I also think the cement water should be a little bit thick, but not very -- otherwise the finished product folds will crack or break easily.

I don't know . . . just thinking out loud because I really like this project.
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Name: Sharon
Calvert City, KY (Zone 7a)
Charter ATP Member Houseplants Celebrating Gardening: 2015 Garden Ideas: Master Level I was one of the first 300 contributors to the plant database! Hosted a Not-A-Raffle-Raffle
Native Plants and Wildflowers Dog Lover Ferns Daylilies Irises Cat Lover
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Sharon
Jun 9, 2014 8:20 PM CST
OH WAIT!!! Found this along with the same picture:

"Cement pots: Use water, cement and old towels/rags/tablecloths. Make a "tea" of cement and water, soak cloth til heavy, drape over an upside down container/bucket, arrange as you please. Let cure. If needed coat with more cement to increase strength. Paint/stain as desired. drop potted flowers inside new holder."

So that means the liquid is like tea and it says you can coat it with cement after the form has cured to make it stronger.
Also notice that it says they hold 'POTTED plants, so the plants would not necessarily have contact with the cement form.
This was on Pinterest, hang on a minute and I'll see if I can find the original source and grab us a link to it.
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Name: Sharon
Calvert City, KY (Zone 7a)
Charter ATP Member Houseplants Celebrating Gardening: 2015 Garden Ideas: Master Level I was one of the first 300 contributors to the plant database! Hosted a Not-A-Raffle-Raffle
Native Plants and Wildflowers Dog Lover Ferns Daylilies Irises Cat Lover
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Sharon
Jun 9, 2014 8:50 PM CST
Y'all thought I fell asleep, didn't you?

I found it but it's in another language that I don't recognize and my computer is rebelling and won't translate it for me. But it really says very little so I think the above directions in my previous post are about as good as it gets. We have stormy weather all week and that's not a good time to work in cement, so I'll have to wait a little while to try. I do think the 'cement water' is the key, though. That and heavy cloth.

Maybe your computer is more cooperative than mine tonight. Here's the link if you want to try your luck:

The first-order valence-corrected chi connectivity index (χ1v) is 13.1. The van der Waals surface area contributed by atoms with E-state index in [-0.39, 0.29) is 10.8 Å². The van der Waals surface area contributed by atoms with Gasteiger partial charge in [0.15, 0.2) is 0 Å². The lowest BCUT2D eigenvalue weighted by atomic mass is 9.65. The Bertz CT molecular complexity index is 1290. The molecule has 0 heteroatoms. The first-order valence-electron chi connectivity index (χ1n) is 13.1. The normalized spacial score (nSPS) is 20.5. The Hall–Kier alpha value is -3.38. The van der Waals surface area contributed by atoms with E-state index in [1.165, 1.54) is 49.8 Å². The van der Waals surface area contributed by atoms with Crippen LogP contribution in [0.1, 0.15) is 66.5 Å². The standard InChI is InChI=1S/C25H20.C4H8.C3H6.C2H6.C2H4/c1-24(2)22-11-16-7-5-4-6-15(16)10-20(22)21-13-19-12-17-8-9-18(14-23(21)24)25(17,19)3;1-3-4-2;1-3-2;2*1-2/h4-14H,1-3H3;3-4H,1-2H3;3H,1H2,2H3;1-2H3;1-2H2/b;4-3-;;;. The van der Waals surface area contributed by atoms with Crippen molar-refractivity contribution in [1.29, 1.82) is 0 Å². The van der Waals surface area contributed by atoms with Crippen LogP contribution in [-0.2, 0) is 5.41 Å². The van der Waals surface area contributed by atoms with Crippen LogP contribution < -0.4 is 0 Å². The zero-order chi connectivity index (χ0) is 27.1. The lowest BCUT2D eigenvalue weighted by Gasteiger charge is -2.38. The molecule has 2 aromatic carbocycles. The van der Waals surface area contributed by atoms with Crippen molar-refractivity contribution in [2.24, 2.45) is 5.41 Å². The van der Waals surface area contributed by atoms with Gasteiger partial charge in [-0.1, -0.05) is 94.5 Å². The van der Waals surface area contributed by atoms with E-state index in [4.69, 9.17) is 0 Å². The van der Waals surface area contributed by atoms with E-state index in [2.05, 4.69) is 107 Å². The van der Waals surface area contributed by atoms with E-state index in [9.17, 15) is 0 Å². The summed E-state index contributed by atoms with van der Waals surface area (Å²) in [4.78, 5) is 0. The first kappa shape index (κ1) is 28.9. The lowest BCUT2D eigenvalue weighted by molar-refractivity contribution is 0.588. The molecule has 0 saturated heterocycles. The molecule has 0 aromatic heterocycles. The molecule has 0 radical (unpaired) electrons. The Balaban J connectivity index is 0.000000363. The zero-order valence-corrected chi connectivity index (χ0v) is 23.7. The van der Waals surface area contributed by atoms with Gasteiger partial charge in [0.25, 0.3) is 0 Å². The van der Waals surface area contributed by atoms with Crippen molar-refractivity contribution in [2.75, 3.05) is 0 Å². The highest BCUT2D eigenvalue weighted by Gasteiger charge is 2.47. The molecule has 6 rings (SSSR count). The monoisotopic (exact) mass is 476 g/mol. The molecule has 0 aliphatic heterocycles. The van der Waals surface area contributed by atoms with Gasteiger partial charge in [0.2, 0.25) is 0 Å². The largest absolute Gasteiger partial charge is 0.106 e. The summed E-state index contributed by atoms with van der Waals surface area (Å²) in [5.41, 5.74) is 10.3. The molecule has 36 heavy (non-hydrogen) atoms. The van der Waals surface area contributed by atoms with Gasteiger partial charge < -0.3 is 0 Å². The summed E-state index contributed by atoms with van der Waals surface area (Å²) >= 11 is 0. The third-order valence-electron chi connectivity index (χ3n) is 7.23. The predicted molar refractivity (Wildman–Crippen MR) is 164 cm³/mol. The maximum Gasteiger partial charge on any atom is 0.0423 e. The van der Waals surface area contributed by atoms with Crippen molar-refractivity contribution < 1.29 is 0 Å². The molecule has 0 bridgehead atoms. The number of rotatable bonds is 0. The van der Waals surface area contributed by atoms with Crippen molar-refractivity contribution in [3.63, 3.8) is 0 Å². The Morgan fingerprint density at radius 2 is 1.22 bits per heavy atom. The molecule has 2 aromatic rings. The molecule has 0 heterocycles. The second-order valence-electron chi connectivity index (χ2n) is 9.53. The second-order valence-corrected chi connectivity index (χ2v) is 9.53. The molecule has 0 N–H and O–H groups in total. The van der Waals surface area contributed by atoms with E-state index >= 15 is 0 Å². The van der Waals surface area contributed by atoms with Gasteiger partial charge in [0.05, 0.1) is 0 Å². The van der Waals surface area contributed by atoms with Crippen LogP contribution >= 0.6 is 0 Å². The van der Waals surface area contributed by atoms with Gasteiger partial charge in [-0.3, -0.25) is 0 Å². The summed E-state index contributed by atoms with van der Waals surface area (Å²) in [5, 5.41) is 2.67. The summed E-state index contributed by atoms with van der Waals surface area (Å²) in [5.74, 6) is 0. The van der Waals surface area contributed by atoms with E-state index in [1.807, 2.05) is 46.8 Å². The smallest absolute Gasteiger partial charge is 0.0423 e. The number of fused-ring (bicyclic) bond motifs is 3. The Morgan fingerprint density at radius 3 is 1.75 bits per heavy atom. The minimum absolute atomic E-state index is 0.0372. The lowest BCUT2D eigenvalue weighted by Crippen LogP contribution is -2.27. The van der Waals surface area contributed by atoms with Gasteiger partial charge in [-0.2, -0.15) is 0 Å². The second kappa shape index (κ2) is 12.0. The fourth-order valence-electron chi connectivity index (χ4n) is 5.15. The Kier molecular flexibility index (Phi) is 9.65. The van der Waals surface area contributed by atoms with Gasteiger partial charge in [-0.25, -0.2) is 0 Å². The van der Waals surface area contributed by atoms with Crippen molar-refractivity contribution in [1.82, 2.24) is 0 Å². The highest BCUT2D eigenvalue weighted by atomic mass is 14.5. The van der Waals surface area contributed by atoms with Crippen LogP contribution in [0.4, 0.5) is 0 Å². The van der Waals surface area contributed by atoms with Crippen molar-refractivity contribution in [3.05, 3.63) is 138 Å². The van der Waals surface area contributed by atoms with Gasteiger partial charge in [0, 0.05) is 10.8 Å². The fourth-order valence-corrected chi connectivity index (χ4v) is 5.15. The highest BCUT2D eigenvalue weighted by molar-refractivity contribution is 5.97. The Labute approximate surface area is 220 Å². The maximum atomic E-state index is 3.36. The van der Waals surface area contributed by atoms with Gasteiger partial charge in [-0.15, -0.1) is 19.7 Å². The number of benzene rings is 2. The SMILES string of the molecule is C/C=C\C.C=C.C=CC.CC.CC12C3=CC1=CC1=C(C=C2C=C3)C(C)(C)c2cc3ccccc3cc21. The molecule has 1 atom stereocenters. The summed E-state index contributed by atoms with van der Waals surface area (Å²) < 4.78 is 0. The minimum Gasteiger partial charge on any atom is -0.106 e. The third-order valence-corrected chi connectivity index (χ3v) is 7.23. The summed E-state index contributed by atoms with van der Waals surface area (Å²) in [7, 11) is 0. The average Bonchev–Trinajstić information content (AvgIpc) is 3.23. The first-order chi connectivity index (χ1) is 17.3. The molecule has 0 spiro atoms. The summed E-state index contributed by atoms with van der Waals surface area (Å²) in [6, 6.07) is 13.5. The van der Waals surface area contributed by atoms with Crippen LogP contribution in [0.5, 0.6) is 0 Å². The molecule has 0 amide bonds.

http://jonnipunni.blogspot.ca/...
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Name: cheshirekat
New Mexico, USA Zone 8 (Zone 8a)
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ckatNM
Jun 9, 2014 9:28 PM CST
My impression of cement water was that the mixture would be thin, like water. However, I started out with the cement water less viscous and increased the amount of cement. As I said, the thicker cloth absorbed and held onto the cement water better than the thinner cloth. I could not get thin cloth to hold the cement water, even when thickened. The more I thickened it, the faster it seemed to flow/drip off the cloth sides, but it did thicken on the flat top.

Also, when I had problems with the thin cloth and went to thicker cloth, I took a break and looked at the original picture more closely. Comparing the results of my attempts with the original picture, it was obvious to me thicker cloth was used based on the folds of the cloth. It was the difference I was seeing before me with both thin forms and thick forms side by side.

I will experiment more. I don't know that I can explain better. I think one just needs to experiment a little to see with their own eyes. I played with the folds of the different cloths dry, wet with only water, thin cement water, and thicker cement water. I need to find more cloth of medium thickness before I move on to the cloth that is really thick, which I want to use for much larger planters where the thickness will provide stronger pots, I think..
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Name: Bev
Salem OR (Zone 8a)
Sempervivums Container Gardener Foliage Fan Garden Ideas: Master Level Photo Contest Winner: 2014
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webesemps